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I have some (legacy embedded c) code which produces a .csv file by means of some sprintf calls. Occasionally I see values of 1.#QO. I've tried reproducing those values with conditions which should give negative infinity, positive infinity and NaN but none of them appear to give me the magical 1.#QO result. So what is it that produces that value?

...and yes, I know there's obviously something going wrong in the maths which produce that value, but understanding what it means would assist in the debugging effort.

[Edit 1] The actual line which does the conversion is:

sprintf_s(txt, CSV_HEADER_SIZE, "%.3f", value);


#define CSV_HEADER_SIZE (100)
char txt[CSV_HEADER_SIZE];

I'm compiling with MS Visual Studio 2008.

[Edit 2] A bit more digging shows 0xFFFFFFFF gives -1.#QO:

unsigned int i = 0xFFFFFFFF;
float* f = (float*)&i;
printf("%.3f", *f); // gives -1.#QO

..and looking at that in the Visual Studio debugger expands it to -1.#QNAN00 so it looks like this is probably a Microsoft-specific representation of NaN?

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What is the sprintf() line in question? – CanSpice May 9 '11 at 16:15
Can you identify one of the values that produced this result and format out the underlying float data in, say, hex? E.g., if it is a 4-byte float you could printf("%X", value), or for an 8-byte you might be able to do printf("%llX", value) depending on the platform. This information would be helpful. – Scott Moonen May 9 '11 at 16:17
Could you identify the compiler (and, if applicable, the runtime)? That particular sprintf output wasn't in the Standard last I looked, so it's probably very implementation-dependent. – David Thornley May 9 '11 at 16:24
I think 0xFFFFFFFF is the IEEE-754 standard representation of NaN--however the strange print out of that number seems Microsoft-specific. Also, makes sense that you'd get this from dividing by zero. IEEE 754 NaN is talked about here: – nielsbot May 10 '11 at 6:55
also, see the note in the wikipedia article about qNaN (quiet, non-signalling NaN) – nielsbot May 10 '11 at 6:56
up vote 9 down vote accepted

"-1.#QO" is "-1.#QNAN" after "rounding" for 3 places after the decimal. The N rounds to an O as 'A' >= '5' and 'N' + 1 == 'O'.

This is similarly why your debugger shows "-1.#QNAN00", as it prints with 7 places and adds padding zeros to the end.

QNaN is quiet NaN.

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That was the conclusion I reached too. Strange that it added the O on the end though. – Jon Cage May 10 '11 at 14:57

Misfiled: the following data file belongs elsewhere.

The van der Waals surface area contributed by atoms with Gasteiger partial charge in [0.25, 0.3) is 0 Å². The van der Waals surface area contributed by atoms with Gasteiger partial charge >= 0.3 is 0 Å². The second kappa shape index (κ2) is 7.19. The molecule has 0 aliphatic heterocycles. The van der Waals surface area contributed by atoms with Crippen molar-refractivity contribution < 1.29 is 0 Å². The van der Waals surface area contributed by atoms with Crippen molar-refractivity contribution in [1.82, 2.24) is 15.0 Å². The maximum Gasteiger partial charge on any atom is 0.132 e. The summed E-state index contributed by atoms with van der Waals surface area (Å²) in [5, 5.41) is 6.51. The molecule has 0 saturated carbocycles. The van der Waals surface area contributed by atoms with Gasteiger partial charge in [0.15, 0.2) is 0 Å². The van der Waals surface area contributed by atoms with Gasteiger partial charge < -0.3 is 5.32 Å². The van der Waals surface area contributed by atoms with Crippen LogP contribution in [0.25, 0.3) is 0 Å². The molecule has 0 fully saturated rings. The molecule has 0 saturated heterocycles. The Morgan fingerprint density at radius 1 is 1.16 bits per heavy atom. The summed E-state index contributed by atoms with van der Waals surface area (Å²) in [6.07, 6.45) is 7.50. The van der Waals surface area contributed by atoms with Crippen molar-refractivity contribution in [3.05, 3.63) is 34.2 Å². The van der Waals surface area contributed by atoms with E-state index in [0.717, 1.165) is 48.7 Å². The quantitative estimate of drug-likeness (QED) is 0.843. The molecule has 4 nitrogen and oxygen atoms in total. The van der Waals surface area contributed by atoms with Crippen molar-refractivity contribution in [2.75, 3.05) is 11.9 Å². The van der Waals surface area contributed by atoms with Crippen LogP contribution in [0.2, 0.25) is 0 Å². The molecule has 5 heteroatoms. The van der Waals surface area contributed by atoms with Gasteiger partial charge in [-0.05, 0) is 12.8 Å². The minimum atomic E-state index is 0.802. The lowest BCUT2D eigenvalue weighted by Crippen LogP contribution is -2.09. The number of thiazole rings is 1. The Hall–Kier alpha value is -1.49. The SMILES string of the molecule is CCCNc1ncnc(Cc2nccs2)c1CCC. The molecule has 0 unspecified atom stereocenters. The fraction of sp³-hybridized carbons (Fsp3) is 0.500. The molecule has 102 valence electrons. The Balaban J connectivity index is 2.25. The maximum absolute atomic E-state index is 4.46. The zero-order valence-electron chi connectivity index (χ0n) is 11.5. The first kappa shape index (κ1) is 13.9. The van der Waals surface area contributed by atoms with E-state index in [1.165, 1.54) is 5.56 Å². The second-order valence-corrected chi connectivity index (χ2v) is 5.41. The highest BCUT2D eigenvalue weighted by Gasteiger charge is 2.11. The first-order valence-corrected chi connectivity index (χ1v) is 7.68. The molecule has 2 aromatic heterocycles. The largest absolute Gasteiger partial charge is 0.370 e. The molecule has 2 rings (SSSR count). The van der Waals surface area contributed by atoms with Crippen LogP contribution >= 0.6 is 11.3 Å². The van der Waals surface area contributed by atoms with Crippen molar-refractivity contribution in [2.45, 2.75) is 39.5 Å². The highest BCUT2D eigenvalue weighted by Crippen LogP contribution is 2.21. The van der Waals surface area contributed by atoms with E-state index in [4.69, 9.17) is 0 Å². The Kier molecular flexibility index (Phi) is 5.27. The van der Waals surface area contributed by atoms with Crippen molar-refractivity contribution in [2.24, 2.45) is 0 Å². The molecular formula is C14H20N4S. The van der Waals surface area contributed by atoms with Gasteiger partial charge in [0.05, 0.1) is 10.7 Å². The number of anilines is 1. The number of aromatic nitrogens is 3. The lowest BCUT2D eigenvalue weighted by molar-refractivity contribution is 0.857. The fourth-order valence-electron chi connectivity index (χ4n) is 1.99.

@JonCage: MSVC uses trailing zeros to fill the required places, rather than handle QNAN differently from "regular"/non-NaN values. Default places after the decimal is 6, so combine "%f" with a NaN (as in your answer) and remember strlen("#QNAN") is 5... :) – Fred Nurk May 10 '11 at 15:01
That last character is a letter (O) though rather than a zero (0). I think it's rounding the N up to an O because if you use %.2f you get -1.#R :-) – Jon Cage May 10 '11 at 15:17
@JonCage: Ah, I crossed messages; in your answer you have "-1.#QNAN0". Yes, indeed, it "rounds" the N to O here. That's why I put rounding in quotes, but I see it might not be obvious. I'll expand the answer. – Fred Nurk May 10 '11 at 15:33

After a lot of fiddling around I can conclusively say that setting a 4-byte float to 0x7FFFFFFF and passing it into sprintf_s with a format specifier of %.3f is what gave me 1.#QO:

const int bufSize = 100;
char buf[bufSize];
unsigned int i;
float* f = (float*)&i;
int retval;

retval = sprintf_s(buf, bufSize, "%.3f\n", *f);
printf("sprintf_s returned %d, converted val = %s", retval, buf); // == sprintf_s returned 7, converted val = -1.#QO
retval = sprintf_s(buf, bufSize, "%f\n", *f);
printf("sprintf_s returned %d, converted val = %s", retval, buf); // == sprintf_s returned 10, converted val = -1.#QNAN0

i = 0x7FFFFFFF;
retval = sprintf_s(buf, bufSize, "%.3f\n", *f);
printf("sprintf_s returned %d, converted val = %s", retval, buf); // == sprintf_s returned 6, converted val = 1.#QO
retval = sprintf_s(buf, bufSize, "%f\n", *f);
printf("sprintf_s returned %d, converted val = %s", retval, buf); // == sprintf_s returned 9, converted val = 1.#QNAN0 seems that the %.3f format specifier was cropping the NAN result so what should have been 1.#QNAN0 was being chopped down to 1.#QO.

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A little googling points to a divide by 0 error. Though I would expect something different if that were the case. That said, it appears to be specific to MS/Visual C.

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Can I ask what it was that pointed you in that direction? – Jon Cage May 9 '11 at 16:35
Bottom of this blog post: – BMitch May 9 '11 at 17:23

Did you check whether sprintf_s() returned a failure? If it does, you should not use the result. Since the code doesn't look like you checked, I think you should do that checking. In fact, if you don't test the result from one of the *_s() functions, you are headed for trouble.

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From the documentation I've seen [] it's only if it's returning <= 0 that there's a problem (an error or no characters written)? But since the value is being written out seemingly okay, I doubt that's where the problem lies. The actual code we're using is a little more involved. I just chopped it down to make it more concise (perhaps too much?). We do check return values in practice. – Jon Cage May 9 '11 at 22:38
If you test the result at all, then you are probably OK. It was not clear from your 'snippet' that you checked the return value. I got '404 not found' from your link; but this worked. – Jonathan Leffler May 9 '11 at 23:08
Fair point and worth checking that I'd not missed that point :-) – Jon Cage May 10 '11 at 13:53

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